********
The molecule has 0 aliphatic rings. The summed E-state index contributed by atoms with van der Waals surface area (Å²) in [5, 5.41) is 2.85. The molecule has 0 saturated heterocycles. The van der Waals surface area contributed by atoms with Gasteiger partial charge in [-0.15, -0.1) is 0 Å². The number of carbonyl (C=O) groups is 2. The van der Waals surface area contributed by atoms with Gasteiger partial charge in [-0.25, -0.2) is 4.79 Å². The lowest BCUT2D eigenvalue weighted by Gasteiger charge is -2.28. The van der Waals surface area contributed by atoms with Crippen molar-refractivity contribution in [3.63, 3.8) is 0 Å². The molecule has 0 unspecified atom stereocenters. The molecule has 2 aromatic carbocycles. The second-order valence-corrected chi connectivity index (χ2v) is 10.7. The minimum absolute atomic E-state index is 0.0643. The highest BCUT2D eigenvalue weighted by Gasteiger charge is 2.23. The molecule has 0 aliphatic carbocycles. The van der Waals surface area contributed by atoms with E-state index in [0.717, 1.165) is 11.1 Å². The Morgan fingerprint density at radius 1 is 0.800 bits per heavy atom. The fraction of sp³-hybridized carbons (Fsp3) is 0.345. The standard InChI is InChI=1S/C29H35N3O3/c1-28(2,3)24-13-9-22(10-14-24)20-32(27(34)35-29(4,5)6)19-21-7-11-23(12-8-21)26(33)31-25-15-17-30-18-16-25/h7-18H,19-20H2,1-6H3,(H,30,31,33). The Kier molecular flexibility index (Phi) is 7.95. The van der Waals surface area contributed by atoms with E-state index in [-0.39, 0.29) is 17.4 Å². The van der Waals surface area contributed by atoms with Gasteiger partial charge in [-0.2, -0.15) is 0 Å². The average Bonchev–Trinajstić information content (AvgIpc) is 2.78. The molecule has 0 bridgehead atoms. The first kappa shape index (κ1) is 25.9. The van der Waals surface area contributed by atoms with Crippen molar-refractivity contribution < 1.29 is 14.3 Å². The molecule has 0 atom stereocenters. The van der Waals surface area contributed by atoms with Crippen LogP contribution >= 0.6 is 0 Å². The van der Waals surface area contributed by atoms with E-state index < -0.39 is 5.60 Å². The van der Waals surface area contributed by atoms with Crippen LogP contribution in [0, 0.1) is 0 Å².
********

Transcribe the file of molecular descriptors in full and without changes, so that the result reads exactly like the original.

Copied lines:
The molecule has 0 aliphatic rings. The summed E-state index contributed by atoms with van der Waals surface area (Å²) in [5, 5.41) is 2.85. The molecule has 0 saturated heterocycles. The van der Waals surface area contributed by atoms with Gasteiger partial charge in [-0.15, -0.1) is 0 Å². The number of carbonyl (C=O) groups is 2. The van der Waals surface area contributed by atoms with Gasteiger partial charge in [-0.25, -0.2) is 4.79 Å². The lowest BCUT2D eigenvalue weighted by Gasteiger charge is -2.28. The van der Waals surface area contributed by atoms with Crippen molar-refractivity contribution in [3.63, 3.8) is 0 Å². The molecule has 0 unspecified atom stereocenters. The molecule has 2 aromatic carbocycles. The second-order valence-corrected chi connectivity index (χ2v) is 10.7. The minimum absolute atomic E-state index is 0.0643. The highest BCUT2D eigenvalue weighted by Gasteiger charge is 2.23. The molecule has 0 aliphatic carbocycles. The van der Waals surface area contributed by atoms with E-state index in [0.717, 1.165) is 11.1 Å². The Morgan fingerprint density at radius 1 is 0.800 bits per heavy atom. The fraction of sp³-hybridized carbons (Fsp3) is 0.345. The standard InChI is InChI=1S/C29H35N3O3/c1-28(2,3)24-13-9-22(10-14-24)20-32(27(34)35-29(4,5)6)19-21-7-11-23(12-8-21)26(33)31-25-15-17-30-18-16-25/h7-18H,19-20H2,1-6H3,(H,30,31,33). The Kier molecular flexibility index (Phi) is 7.95. The van der Waals surface area contributed by atoms with E-state index in [-0.39, 0.29) is 17.4 Å². The van der Waals surface area contributed by atoms with Gasteiger partial charge in [-0.2, -0.15) is 0 Å². The average Bonchev–Trinajstić information content (AvgIpc) is 2.78. The molecule has 0 bridgehead atoms. The first kappa shape index (κ1) is 25.9. The van der Waals surface area contributed by atoms with Crippen molar-refractivity contribution < 1.29 is 14.3 Å². The molecule has 0 atom stereocenters. The van der Waals surface area contributed by atoms with Crippen LogP contribution >= 0.6 is 0 Å². The van der Waals surface area contributed by atoms with E-state index < -0.39 is 5.60 Å². The van der Waals surface area contributed by atoms with Crippen LogP contribution in [0, 0.1) is 0 Å².